The SECURE Act would solidify the status of TPS recipients, many of whom have lived in the U.S. for years and have deep ties here, including a quarter of a million U.S. citizen children, jobs, and homes. In fact, 2017 data from the Center for American Progress found that Honduran and Salvadoran beneficiaries have each called the U.S. home for an average of at least 20 years.
Many TPS holders are also serving as front-line workers amid the novel coronavirus pandemic. Barbara Rauda is a mom of three, 32BJ SEIU member, and front-line clearer at Walter Reed, the hospital that treats presidents and military service members. In a release from the office of Sen. Chris Van Hollen, who reintroduced the SECURE Act with Sen. Ben Cardin, Rauda explained her vital role in fighting the pandemic and how the legislation would help keep her family together here.
“My job as an essential worker, making sure rooms are safe and clean for Walter Reed patients can mean life or death for everyone inside,” she said. “I have been in the U.S. for over twenty one years and I have three children who are U.S. citizens, having a green card would help keep families like mine together.” Rose Michelle Tilus, a Haitian TPS holder from Rhode Island and member of advocacy group Haitian Bridge Alliance, explained that the previous administration’s ongoing threats to send her back to a country she hasn’t visited in decades have been agonizing.
“As a frontline worker during the COVID pandemic, my immigration status has brought me tremendous stress that I would not be able to provide care in my community,” she said. “It has been a privilege to be part of the workforce combatting COVID-19, taking care of vulnerable populations. However, as a TPS holder, my working permit had an expiration date. There was always that fear that it would not be renewed or worse, that I would be deported back to my country; a country that I had left as a teenager almost two decades ago.”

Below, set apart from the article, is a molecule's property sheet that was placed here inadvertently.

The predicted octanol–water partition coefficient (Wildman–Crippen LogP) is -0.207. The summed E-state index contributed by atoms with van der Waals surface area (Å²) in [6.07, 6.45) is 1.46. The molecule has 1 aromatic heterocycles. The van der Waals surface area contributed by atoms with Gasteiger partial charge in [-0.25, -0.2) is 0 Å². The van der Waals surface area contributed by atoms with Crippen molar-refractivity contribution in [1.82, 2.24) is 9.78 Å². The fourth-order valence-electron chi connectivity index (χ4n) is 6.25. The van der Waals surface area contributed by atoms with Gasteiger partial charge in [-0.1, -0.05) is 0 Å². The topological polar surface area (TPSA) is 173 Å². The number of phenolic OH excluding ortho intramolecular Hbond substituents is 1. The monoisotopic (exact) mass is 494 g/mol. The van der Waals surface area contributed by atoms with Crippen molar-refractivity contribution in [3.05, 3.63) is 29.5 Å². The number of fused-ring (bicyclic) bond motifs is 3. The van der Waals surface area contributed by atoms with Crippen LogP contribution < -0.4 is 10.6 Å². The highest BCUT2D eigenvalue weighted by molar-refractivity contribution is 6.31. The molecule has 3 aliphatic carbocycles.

The Senate Foreign Relations Committee had previously found that former Secretary of State Rex Tillerson ignored the advice of senior U.S. diplomats who warned against terminating TPS for immigrants from El Salvador, Haiti, and Honduras and sided instead with the noted white supremacist who directed immigration policy for the previous administration. “Trump senior adviser and immigration hard-liner Stephen Miller placed phone calls to DHS Chief of Staff Chad Wolf and top Tillerson advisers telling them to end TPS anyway,” The Washington Post reported in 2018.
While the House under Democratic leadership passed permanent protections for both TPS holders and Deferred Action for Childhood Arrivals beneficiaries in 2019, the Dream and Promise Act was stalled by then-Senate Majority Leader Mitch McConnell. But with our Democratic wins in Georgia, Mitch is now Senate minority leader, and now is our time to finally protect all 11 million undocumented immigrants. Already, the SECURE Act joins the Dream Act in new legislation that begins this process.
Now is the time. Families are waiting, and they’re tired of having to live from court decision to court decision. They deserve certainty, stability, and a permanent status. “For the past decades, I felt loss, hurt, disappointed, and afraid for my future,” Tilus continued. “Lawful permanent residency would mean hope for tomorrow, hope for my future and for my family.”